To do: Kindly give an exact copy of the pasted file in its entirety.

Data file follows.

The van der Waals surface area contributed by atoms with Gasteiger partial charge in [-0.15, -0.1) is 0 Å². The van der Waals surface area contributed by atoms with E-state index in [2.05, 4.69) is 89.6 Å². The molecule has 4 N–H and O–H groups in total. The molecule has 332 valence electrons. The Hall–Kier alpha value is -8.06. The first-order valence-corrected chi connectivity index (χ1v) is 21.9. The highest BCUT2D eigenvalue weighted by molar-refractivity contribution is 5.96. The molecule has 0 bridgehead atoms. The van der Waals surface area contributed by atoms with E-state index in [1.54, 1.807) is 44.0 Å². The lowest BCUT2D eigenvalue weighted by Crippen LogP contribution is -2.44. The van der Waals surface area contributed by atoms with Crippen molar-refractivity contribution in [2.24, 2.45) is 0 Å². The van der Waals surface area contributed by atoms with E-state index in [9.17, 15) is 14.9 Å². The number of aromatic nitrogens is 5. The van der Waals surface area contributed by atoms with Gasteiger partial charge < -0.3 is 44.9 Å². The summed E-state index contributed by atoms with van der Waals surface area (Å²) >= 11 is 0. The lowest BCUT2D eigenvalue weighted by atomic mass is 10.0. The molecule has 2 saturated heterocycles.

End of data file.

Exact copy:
The van der Waals surface area contributed by atoms with Gasteiger partial charge in [-0.15, -0.1) is 0 Å². The van der Waals surface area contributed by atoms with E-state index in [2.05, 4.69) is 89.6 Å². The molecule has 4 N–H and O–H groups in total. The molecule has 332 valence electrons. The Hall–Kier alpha value is -8.06. The first-order valence-corrected chi connectivity index (χ1v) is 21.9. The highest BCUT2D eigenvalue weighted by molar-refractivity contribution is 5.96. The molecule has 0 bridgehead atoms. The van der Waals surface area contributed by atoms with E-state index in [1.54, 1.807) is 44.0 Å². The lowest BCUT2D eigenvalue weighted by Crippen LogP contribution is -2.44. The van der Waals surface area contributed by atoms with Crippen molar-refractivity contribution in [2.24, 2.45) is 0 Å². The van der Waals surface area contributed by atoms with E-state index in [9.17, 15) is 14.9 Å². The number of aromatic nitrogens is 5. The van der Waals surface area contributed by atoms with Gasteiger partial charge < -0.3 is 44.9 Å². The summed E-state index contributed by atoms with van der Waals surface area (Å²) >= 11 is 0. The lowest BCUT2D eigenvalue weighted by atomic mass is 10.0. The molecule has 2 saturated heterocycles.